2012 might not be the end of the world but it hasn't been kind to these five Canadian newsmakers. We take a look at the biggest losers of the year:
1. The NHL
Photo: NHL commissioner Gary Bettman has been one of the reasons why the NHL remains locked out. (AP photo)
It wasn’t long ago that NHL players and NHL owners left fans out in the cold. In 2004, stubborn-headed owners and players forced the cancellation of the NHL season. The Stanley Cup, one of the oldest trophies in professional sports, was not awarded. The previous time that happened was in 1919, when a global flu pandemic swept the globe and North America was still recovering from the First World War.
Just a few short years later, here we are again. The stadiums are empty, the bars quiet, fans’ jerseys and face paint still squirreled away. It’s clear that the collective bargaining agreement put into force in 2005 was not enough to keep costs down. Or is it because the NHL insists on trying to expand into markets where teams just cannot survive or, worse, cost the league money.
Owning a hockey team in Canada is a licence to print money. It’s why the Maple Leafs, valued at a billion dollars, are the most valuable team in the league. It’s why money-making Canadian teams foot the bill for teams in the U.S. sun belt. Forbes estimates that more than half the league is losing money while Canadian teams like the Leafs, the Canadiens and the Canucks rake in the cash.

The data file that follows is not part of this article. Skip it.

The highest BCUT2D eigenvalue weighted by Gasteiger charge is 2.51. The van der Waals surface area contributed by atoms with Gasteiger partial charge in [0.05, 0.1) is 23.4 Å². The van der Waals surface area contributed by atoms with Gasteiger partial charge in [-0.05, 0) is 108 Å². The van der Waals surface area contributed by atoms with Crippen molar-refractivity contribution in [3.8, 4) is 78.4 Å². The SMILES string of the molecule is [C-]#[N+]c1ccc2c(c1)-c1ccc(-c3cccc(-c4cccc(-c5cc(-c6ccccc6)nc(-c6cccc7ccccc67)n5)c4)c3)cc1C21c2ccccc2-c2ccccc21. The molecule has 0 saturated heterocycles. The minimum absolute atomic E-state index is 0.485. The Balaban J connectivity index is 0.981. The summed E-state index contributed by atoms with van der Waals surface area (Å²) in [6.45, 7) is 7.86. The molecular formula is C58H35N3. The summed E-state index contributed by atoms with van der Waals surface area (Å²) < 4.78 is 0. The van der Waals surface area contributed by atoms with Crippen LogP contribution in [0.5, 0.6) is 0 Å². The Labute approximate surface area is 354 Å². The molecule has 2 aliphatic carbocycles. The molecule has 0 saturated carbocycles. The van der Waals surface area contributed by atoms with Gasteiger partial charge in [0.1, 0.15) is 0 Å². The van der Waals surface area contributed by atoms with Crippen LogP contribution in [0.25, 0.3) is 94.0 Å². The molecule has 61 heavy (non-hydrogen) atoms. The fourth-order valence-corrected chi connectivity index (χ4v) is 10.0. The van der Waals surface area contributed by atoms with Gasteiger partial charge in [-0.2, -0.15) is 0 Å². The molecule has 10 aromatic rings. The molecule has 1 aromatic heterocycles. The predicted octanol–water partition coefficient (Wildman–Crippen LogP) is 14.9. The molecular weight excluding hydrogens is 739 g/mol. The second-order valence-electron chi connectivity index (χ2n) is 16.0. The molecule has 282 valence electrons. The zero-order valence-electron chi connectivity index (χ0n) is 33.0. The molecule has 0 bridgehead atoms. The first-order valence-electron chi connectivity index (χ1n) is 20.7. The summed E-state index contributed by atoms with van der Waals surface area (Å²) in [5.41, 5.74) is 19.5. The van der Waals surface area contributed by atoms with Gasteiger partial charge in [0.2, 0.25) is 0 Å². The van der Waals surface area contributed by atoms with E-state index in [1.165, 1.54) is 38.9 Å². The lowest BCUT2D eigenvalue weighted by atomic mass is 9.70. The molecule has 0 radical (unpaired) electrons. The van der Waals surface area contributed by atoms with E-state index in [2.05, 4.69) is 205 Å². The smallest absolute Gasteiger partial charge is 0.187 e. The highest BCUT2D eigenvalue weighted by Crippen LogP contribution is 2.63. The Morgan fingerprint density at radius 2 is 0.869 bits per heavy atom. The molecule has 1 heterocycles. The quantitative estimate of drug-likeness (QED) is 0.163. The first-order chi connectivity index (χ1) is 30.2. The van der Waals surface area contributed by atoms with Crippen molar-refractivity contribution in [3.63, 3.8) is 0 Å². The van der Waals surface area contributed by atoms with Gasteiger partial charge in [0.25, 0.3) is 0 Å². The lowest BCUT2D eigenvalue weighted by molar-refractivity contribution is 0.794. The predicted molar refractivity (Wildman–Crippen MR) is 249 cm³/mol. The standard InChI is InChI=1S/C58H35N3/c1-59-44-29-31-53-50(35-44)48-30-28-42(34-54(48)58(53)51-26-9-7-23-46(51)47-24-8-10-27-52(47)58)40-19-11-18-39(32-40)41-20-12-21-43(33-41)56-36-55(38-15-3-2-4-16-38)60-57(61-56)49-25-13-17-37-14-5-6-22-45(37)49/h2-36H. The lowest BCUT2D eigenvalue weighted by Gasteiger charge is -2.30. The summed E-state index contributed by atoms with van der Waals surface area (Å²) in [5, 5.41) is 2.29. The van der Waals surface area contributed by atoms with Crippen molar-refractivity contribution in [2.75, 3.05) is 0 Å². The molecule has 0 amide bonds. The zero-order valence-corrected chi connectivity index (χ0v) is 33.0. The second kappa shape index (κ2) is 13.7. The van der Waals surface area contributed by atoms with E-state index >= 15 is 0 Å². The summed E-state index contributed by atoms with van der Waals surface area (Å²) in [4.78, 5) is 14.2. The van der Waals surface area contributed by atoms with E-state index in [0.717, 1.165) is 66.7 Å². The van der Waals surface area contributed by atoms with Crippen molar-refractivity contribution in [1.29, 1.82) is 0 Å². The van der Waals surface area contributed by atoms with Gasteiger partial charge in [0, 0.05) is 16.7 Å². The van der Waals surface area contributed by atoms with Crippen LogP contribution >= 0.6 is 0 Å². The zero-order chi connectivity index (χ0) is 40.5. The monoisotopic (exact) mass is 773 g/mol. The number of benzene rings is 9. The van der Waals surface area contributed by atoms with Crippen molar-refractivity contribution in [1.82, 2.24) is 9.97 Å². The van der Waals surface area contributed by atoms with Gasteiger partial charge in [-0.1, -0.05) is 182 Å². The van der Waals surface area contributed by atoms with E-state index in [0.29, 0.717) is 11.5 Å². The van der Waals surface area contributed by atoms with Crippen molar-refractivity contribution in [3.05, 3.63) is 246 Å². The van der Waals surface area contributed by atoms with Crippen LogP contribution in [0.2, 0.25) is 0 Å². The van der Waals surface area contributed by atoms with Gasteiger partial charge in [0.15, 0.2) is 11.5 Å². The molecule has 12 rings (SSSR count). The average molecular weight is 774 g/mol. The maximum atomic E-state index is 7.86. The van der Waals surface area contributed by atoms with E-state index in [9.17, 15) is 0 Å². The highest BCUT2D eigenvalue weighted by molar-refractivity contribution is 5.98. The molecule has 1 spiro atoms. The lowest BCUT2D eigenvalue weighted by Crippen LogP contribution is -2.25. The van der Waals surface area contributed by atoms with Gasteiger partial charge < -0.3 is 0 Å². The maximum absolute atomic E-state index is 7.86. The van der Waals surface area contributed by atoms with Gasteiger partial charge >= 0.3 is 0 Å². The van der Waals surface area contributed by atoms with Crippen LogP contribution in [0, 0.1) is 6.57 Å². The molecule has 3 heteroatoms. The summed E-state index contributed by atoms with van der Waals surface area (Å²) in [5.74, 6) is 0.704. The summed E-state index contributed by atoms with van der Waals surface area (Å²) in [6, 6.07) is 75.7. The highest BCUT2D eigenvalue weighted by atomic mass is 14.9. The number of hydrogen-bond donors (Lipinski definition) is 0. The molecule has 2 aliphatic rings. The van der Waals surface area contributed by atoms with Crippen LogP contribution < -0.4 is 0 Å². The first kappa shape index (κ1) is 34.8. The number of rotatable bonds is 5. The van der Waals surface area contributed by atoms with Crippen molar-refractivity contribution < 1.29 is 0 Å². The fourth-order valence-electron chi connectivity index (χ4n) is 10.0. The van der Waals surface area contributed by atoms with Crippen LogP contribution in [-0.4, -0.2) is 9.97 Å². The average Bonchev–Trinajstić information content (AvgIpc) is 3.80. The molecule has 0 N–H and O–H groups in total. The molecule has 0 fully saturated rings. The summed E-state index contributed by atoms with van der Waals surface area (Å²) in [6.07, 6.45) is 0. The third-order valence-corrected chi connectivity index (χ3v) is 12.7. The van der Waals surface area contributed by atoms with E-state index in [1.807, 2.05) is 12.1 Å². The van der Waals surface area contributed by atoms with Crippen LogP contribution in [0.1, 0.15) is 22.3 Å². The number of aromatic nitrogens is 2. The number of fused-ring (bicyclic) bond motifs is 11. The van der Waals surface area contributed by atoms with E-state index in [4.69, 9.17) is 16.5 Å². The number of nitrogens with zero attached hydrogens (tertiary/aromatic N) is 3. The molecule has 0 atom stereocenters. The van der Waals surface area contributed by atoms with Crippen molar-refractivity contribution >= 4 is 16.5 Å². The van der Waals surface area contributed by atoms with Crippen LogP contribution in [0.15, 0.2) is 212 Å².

At the other end of the spectrum, there are teams such as the Phoenix Coyotes, a team that has been bankrupt and owned by the league since 2005, or the Tampa Bay Lightning and the Florida Panthers, both money losers.
The league is broken, and it’s going to take something drastic to fix it. It might come in the way of revenue sharing, moving teams to stronger hockey markets (we hear Hamilton is dying for a hockey team), or shutting down teams in unsustainable markets.
There are no winners in this lockout. The league had a real chance to make inroads into the U.S. this year. Coming off an improbable championship, the Los Angeles Kings could have made hockey a feasible sport in southern California. The New York Rangers would have been Cup contenders, and the New York Islanders are now in Brooklyn. Meaning the NHL has a bigger footprint in the U.S.'s largest media market. The Minnesota Wild signed two of the most notable American players of their generation in Zach Parise and Ryan Suter.
Instead players are forced to sit out and not do what they do best. Of course there are the fans, who are all but resigned to the fact that the chance of seeing professional hockey dwindles by the day.
— Ron Nurwisah